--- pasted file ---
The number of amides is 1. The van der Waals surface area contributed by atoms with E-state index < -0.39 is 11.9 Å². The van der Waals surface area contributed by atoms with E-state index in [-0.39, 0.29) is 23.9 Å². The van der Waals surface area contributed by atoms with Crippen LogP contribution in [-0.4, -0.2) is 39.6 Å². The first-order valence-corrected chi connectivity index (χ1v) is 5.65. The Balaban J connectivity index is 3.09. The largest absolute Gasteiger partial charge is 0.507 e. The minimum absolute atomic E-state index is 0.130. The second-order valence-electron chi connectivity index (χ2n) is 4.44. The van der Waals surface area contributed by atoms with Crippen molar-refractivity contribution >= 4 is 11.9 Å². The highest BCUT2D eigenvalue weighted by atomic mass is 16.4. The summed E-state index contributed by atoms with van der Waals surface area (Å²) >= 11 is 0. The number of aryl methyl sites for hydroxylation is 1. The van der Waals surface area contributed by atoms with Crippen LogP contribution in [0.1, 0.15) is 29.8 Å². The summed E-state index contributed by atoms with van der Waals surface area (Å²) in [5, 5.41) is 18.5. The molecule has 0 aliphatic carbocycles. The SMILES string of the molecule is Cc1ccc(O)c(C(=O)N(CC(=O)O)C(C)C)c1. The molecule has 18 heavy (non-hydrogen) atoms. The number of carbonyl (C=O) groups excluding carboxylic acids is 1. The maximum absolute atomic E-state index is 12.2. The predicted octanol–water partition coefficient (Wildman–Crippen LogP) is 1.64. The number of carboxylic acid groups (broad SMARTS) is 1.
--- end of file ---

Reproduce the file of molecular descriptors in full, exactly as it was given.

The number of amides is 1. The van der Waals surface area contributed by atoms with E-state index < -0.39 is 11.9 Å². The van der Waals surface area contributed by atoms with E-state index in [-0.39, 0.29) is 23.9 Å². The van der Waals surface area contributed by atoms with Crippen LogP contribution in [-0.4, -0.2) is 39.6 Å². The first-order valence-corrected chi connectivity index (χ1v) is 5.65. The Balaban J connectivity index is 3.09. The largest absolute Gasteiger partial charge is 0.507 e. The minimum absolute atomic E-state index is 0.130. The second-order valence-electron chi connectivity index (χ2n) is 4.44. The van der Waals surface area contributed by atoms with Crippen molar-refractivity contribution >= 4 is 11.9 Å². The highest BCUT2D eigenvalue weighted by atomic mass is 16.4. The summed E-state index contributed by atoms with van der Waals surface area (Å²) >= 11 is 0. The number of aryl methyl sites for hydroxylation is 1. The van der Waals surface area contributed by atoms with Crippen LogP contribution in [0.1, 0.15) is 29.8 Å². The summed E-state index contributed by atoms with van der Waals surface area (Å²) in [5, 5.41) is 18.5. The molecule has 0 aliphatic carbocycles. The SMILES string of the molecule is Cc1ccc(O)c(C(=O)N(CC(=O)O)C(C)C)c1. The molecule has 18 heavy (non-hydrogen) atoms. The number of carbonyl (C=O) groups excluding carboxylic acids is 1. The maximum absolute atomic E-state index is 12.2. The predicted octanol–water partition coefficient (Wildman–Crippen LogP) is 1.64. The number of carboxylic acid groups (broad SMARTS) is 1.